For a thought experiment, we could assume there were/are several biological laws that drove evolutionary changes in discrete sets. We could even assume for this experiment that the changes occurred in such large sets so that each organism alive today is the direct result of one change set acting upon another stably reproducing organism alive or fossilized today. In other words, we could assume that biological laws drove change sets so large that biological forms jumped in evolutionary steps from cells and species we observe today (living or fossilized) to other cells and species we observe today. Then we could consider how many sets of changes must be generated by environmental and intercellular conditions interacting with biological laws to yield every living organism today.

Every single-celled microorganism, every type of organelle, every kind of plant cell, every kind of animal cell, and also every varying tissue, organ, system, chemical cascade, and developed dependence found in every distinct organism would have to be generated. To begin investigating what this entails, we could examine what types of formations must have been generated to result in one of the first living organisms on earth, bacteria.

The typical Gram-positive bacterial cell has several interesting components. These bacteria have a protective cell wall with a semipermeable membrane which is used for transporting molecules, cell signaling, generating energy, synthesizing enzymes, excreting toxins, and cell growth. They have cytoplasm with DNA that codes for its proteins, functions, controls, and reproduction. They also have organelles called ribosomes that manufacture the proteins encoded in DNA.

Gram-positive bacteria have another organelle called a flagellum that uses anatomical parts and chemical reactions for mechanized movement. They also have pili which are hair-like appendages that allow it to stick to surfaces and transfer genetic material. Depending on the kind, they also have either a mechanism or chemical pathway for feeding.

This brief description can make these parts appear simple. Taking a deeper look into one of bacteria's organelles, the flagellum, reveals quite a marvel! In the article found at https://www.ncbi.nlm.nih.gov/books/NBK6250/, The National Library of Medicine describes the flagellum as "a biological macromolecular nanomachine for locomotion." In twelve pages of details, this article describes the molecular makeup of the flagellum's parts and the techniques these molecules use for assembly. The diagram seen at https://www.ncbi.nlm.nih.gov/books/NBK6250/figure/A75343/?report=objectonly shows the 20 different structural parts of this machine that must be assembled through points of stability and instability in a precise order.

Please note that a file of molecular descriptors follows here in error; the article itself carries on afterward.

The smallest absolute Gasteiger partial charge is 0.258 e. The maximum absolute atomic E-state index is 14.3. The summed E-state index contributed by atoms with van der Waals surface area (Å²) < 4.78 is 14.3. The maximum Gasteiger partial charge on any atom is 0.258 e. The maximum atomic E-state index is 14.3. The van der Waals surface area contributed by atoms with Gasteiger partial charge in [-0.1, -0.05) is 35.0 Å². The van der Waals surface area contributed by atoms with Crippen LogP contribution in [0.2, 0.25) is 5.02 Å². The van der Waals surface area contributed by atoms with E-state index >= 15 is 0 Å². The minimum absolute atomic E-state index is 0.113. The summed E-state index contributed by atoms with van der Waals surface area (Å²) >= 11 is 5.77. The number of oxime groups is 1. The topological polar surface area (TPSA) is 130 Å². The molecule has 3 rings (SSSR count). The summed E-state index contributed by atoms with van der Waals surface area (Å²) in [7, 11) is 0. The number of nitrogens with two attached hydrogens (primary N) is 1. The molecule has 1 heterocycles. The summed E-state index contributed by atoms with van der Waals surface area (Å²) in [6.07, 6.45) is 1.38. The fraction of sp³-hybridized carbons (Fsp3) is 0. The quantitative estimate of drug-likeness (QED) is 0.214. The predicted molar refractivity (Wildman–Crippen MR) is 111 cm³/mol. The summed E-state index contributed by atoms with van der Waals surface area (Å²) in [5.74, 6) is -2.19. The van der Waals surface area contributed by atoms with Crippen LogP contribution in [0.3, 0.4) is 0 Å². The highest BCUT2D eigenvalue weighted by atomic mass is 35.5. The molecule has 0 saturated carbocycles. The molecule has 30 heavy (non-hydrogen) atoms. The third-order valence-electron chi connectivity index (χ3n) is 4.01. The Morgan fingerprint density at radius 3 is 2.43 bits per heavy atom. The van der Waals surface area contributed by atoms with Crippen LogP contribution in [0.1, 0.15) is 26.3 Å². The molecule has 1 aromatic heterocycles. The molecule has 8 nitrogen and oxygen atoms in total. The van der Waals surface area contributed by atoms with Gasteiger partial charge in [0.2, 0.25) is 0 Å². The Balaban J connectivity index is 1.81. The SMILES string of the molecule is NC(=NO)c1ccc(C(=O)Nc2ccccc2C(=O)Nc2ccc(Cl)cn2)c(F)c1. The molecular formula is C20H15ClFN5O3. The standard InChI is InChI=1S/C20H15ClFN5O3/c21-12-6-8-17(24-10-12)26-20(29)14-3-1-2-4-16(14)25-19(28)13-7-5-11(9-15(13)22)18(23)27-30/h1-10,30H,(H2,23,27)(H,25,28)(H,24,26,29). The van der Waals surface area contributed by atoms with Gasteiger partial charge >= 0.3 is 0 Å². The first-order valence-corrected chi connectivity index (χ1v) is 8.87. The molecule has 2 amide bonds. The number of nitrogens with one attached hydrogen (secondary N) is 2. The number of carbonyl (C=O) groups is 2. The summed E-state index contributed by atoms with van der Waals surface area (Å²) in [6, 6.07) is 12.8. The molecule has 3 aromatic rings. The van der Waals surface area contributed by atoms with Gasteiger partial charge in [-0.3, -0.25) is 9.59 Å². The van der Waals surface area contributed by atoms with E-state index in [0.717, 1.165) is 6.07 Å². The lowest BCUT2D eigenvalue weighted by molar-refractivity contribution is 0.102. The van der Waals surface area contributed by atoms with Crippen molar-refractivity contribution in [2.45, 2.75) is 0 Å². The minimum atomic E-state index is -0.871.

Once again, this mechanical marvel is not functional simply because of the presence of the proteins used in its assembly. Along with the structural components, a whole regulation package must be present to make this organelle beneficial to the organism. In an article on flagellum (https://www.biologyonline.com/dictionary/flagellum), Biology Online describes five of the regulatory mechanisms that work with the flagellum. Some of these regulators control the assembly of the flagella through activating or repressing genes or interacting with RNA. Others involve the transportation of flagellar components and interactions that result in anchoring these components. Different regulators allow the organism to use the flagellum to respond to its environment through chemical gradient response. Depending on the type of bacteria, other regulators are present which assist in the additional functions specific to the additional roles flagellum can play.

A study of bacteria shows that the generation of these basic precursors was far from basic. The anatomic requirements are precise and complex, and are assembled with regulators. The resulting structures (like the flagellum and cell membrane) have remarkable function and respond in chemical reactions to sustain the life of the organism. Beyond these features, a study into what is required molecularly for one bacteria cell to divide (reproduction) can be found at the National Library of Medicine article, https://www.ncbi.nlm.nih.gov/pmc/articles/PMC7157936/. DNA copying and cell division is far from a simple process.

This glimpse into bacteria shows that even bacteria are not a simple step from nonliving chemicals. Bacteria are complex and coordinated machines. Therefore, even the generation of the components of bacteria are involved incredibly unlikely events.

In Part 7 we will take a look into another fascinating system of the human body, the immune system.

What Makes Me Tick - Part 7